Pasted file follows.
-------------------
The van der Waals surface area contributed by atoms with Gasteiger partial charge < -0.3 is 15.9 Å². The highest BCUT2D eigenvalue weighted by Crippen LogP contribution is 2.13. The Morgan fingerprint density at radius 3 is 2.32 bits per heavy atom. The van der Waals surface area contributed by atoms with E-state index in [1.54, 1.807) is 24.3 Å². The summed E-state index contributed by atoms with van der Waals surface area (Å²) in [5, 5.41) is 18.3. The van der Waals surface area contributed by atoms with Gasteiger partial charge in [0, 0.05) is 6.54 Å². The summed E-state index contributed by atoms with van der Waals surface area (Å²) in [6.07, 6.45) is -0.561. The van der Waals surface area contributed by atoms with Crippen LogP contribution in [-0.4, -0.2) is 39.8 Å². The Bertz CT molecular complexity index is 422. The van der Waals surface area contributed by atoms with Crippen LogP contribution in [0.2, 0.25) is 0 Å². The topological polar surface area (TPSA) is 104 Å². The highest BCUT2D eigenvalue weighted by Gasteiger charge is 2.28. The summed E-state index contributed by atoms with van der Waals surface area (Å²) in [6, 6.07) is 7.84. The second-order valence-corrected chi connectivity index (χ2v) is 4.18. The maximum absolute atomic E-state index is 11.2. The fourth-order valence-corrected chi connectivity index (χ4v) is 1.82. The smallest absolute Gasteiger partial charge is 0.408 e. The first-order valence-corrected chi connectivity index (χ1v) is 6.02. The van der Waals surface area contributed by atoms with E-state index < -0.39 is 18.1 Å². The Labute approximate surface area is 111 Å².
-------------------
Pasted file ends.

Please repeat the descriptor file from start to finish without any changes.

The van der Waals surface area contributed by atoms with Gasteiger partial charge < -0.3 is 15.9 Å². The highest BCUT2D eigenvalue weighted by Crippen LogP contribution is 2.13. The Morgan fingerprint density at radius 3 is 2.32 bits per heavy atom. The van der Waals surface area contributed by atoms with E-state index in [1.54, 1.807) is 24.3 Å². The summed E-state index contributed by atoms with van der Waals surface area (Å²) in [5, 5.41) is 18.3. The van der Waals surface area contributed by atoms with Gasteiger partial charge in [0, 0.05) is 6.54 Å². The summed E-state index contributed by atoms with van der Waals surface area (Å²) in [6.07, 6.45) is -0.561. The van der Waals surface area contributed by atoms with Crippen LogP contribution in [-0.4, -0.2) is 39.8 Å². The Bertz CT molecular complexity index is 422. The van der Waals surface area contributed by atoms with Crippen LogP contribution in [0.2, 0.25) is 0 Å². The topological polar surface area (TPSA) is 104 Å². The highest BCUT2D eigenvalue weighted by Gasteiger charge is 2.28. The summed E-state index contributed by atoms with van der Waals surface area (Å²) in [6, 6.07) is 7.84. The second-order valence-corrected chi connectivity index (χ2v) is 4.18. The maximum absolute atomic E-state index is 11.2. The fourth-order valence-corrected chi connectivity index (χ4v) is 1.82. The smallest absolute Gasteiger partial charge is 0.408 e. The first-order valence-corrected chi connectivity index (χ1v) is 6.02. The van der Waals surface area contributed by atoms with E-state index < -0.39 is 18.1 Å². The Labute approximate surface area is 111 Å².